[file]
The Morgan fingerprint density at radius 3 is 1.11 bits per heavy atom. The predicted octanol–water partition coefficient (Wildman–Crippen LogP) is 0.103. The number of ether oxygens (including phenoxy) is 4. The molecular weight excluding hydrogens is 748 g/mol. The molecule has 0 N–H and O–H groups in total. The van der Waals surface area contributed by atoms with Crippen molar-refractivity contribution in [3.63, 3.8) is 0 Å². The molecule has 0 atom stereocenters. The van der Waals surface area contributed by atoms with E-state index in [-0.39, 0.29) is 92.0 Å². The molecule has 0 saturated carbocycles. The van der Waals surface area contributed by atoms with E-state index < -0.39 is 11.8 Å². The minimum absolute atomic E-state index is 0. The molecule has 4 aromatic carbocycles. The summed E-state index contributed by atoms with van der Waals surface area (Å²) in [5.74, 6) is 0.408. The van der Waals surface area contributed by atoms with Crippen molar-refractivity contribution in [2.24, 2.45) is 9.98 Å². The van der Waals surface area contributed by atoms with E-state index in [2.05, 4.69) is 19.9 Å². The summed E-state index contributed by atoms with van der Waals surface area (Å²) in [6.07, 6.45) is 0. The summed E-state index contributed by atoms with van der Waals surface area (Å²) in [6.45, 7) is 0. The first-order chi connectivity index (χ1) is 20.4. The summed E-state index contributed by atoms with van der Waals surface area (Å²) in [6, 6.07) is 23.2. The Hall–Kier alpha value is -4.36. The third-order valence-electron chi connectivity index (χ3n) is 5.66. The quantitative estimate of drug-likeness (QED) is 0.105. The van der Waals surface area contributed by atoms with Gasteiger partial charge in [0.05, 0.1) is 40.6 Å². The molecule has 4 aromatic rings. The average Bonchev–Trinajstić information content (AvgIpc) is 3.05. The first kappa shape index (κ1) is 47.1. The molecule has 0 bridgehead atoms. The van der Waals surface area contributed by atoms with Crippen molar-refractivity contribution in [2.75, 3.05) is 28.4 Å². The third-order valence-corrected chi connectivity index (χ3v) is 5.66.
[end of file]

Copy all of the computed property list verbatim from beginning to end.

The Morgan fingerprint density at radius 3 is 1.11 bits per heavy atom. The predicted octanol–water partition coefficient (Wildman–Crippen LogP) is 0.103. The number of ether oxygens (including phenoxy) is 4. The molecular weight excluding hydrogens is 748 g/mol. The molecule has 0 N–H and O–H groups in total. The van der Waals surface area contributed by atoms with Crippen molar-refractivity contribution in [3.63, 3.8) is 0 Å². The molecule has 0 atom stereocenters. The van der Waals surface area contributed by atoms with E-state index in [-0.39, 0.29) is 92.0 Å². The molecule has 0 saturated carbocycles. The van der Waals surface area contributed by atoms with E-state index < -0.39 is 11.8 Å². The minimum absolute atomic E-state index is 0. The molecule has 4 aromatic carbocycles. The summed E-state index contributed by atoms with van der Waals surface area (Å²) in [5.74, 6) is 0.408. The van der Waals surface area contributed by atoms with Crippen molar-refractivity contribution in [2.24, 2.45) is 9.98 Å². The van der Waals surface area contributed by atoms with E-state index in [2.05, 4.69) is 19.9 Å². The summed E-state index contributed by atoms with van der Waals surface area (Å²) in [6.07, 6.45) is 0. The summed E-state index contributed by atoms with van der Waals surface area (Å²) in [6.45, 7) is 0. The first-order chi connectivity index (χ1) is 20.4. The summed E-state index contributed by atoms with van der Waals surface area (Å²) in [6, 6.07) is 23.2. The Hall–Kier alpha value is -4.36. The third-order valence-electron chi connectivity index (χ3n) is 5.66. The quantitative estimate of drug-likeness (QED) is 0.105. The van der Waals surface area contributed by atoms with Gasteiger partial charge in [0.05, 0.1) is 40.6 Å². The molecule has 4 aromatic rings. The average Bonchev–Trinajstić information content (AvgIpc) is 3.05. The first kappa shape index (κ1) is 47.1. The molecule has 0 bridgehead atoms. The van der Waals surface area contributed by atoms with Crippen molar-refractivity contribution in [2.75, 3.05) is 28.4 Å². The third-order valence-corrected chi connectivity index (χ3v) is 5.66.